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South Texas Living

The best vines for blooms, covering an unsightly view

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South Texas Gardener
May 21, 2014 | 3,821 views | Post a comment

Q: What are the best vines for blooms and covering an unpleasant view?

A: My two favorites are cross vine and butterfly vine. Cross vine is evergreen with rust-colored flowers. It is aggressive enough to fill a fence from top to bottom but will not grow over the top of your house. Its major bloom period is March when it is covered with blooms. It has a few flowers the rest of the year. A selection called Tangerine Beauty has a superior flower with more orange. Deer do eat cross vine.

In most locations deer do not eat butterfly vine. It has yellow flowers that are showy all summer. The name comes from the seedpods, which look like green butterflies.

Both butterfly vine and cross vine are drought-tolerant.

Q: We have not had any rain and we have not irrigated the lawn. Does it make sense to fertilize?

A: It is not recommended to fertilize if the drought continues and you are not going to water the lawn. You may want to consider watering at least every three weeks for St. Augustine and once/month for zoysia and Bermuda to keep the roots healthy if it does not rain.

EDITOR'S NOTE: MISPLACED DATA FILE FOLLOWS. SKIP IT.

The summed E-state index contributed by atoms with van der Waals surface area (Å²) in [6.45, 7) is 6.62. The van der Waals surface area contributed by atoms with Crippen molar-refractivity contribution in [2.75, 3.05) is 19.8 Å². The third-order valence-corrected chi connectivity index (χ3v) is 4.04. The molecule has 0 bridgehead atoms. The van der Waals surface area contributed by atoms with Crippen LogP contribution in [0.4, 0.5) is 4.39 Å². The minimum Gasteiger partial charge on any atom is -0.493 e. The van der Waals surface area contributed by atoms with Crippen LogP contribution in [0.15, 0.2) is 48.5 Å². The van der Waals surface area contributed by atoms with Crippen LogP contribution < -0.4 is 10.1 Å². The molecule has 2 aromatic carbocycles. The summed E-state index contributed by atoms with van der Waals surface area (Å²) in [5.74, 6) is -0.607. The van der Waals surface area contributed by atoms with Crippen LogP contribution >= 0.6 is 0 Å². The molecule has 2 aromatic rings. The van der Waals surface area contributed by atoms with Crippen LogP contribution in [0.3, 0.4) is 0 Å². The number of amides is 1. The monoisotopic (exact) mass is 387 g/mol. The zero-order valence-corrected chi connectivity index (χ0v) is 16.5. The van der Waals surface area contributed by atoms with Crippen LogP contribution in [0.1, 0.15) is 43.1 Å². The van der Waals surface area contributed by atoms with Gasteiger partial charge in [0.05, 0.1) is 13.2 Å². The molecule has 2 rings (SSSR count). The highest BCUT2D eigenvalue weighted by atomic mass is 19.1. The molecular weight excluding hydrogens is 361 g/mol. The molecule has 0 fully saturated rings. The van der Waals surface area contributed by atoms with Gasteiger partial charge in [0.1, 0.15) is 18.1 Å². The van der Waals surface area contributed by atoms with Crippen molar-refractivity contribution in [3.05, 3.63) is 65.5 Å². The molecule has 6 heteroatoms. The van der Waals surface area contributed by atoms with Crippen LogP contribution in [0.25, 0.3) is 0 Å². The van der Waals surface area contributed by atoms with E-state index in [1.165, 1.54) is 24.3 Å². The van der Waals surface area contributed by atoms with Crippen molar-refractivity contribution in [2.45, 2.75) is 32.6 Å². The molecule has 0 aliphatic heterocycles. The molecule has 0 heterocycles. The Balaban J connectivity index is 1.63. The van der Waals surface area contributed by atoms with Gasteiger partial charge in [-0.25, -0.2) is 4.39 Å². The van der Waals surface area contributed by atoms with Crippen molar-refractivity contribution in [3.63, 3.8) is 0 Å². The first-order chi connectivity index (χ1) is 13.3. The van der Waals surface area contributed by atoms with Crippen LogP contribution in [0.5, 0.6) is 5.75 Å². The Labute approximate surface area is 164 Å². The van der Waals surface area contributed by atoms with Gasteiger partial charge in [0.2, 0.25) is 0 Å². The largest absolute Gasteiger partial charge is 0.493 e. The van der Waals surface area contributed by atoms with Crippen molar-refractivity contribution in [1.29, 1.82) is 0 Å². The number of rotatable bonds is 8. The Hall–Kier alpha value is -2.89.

Q: I have Better Boy, Cherokee Purple and Celebrity tomatoes. Only the Celebrities are setting fruit. Is there something I can do to encourage the others to start setting fruit?

A: Unfortunately only Celebrity is a determinate tomato. The others are indeterminates that continue to grow height and foliage as long as the weather is conducive to growth. By the time they are ready to set fruit, it will probably be too hot.

In Central Texas conditions, it is easier to beat the heat with determinate tomatoes such as Solar Fire, 602, Tycoon, Tigress, 444, Valley Cat and Phoenix. Grow these next fall and spring.

Q: We need another shade tree. Our neighborhood is dominated by red oaks and live oaks, which are great, but we want a species that is oak wilt-resistant. What do you suggest?

A: Consider Mexican white oak, cedar elm or Mexican sycamore. White oaks are oak wilt-resistant.

Calvin Finch is a horticulturist and the director of the Water Conservation and Technology Center at Texas A&M-San Antonio. Hear him on “Gardening South Texas” on KLUP 930 AM radio Saturdays noon to 2 p.m., and 1-3 p.m. Sundays. Or, email him at

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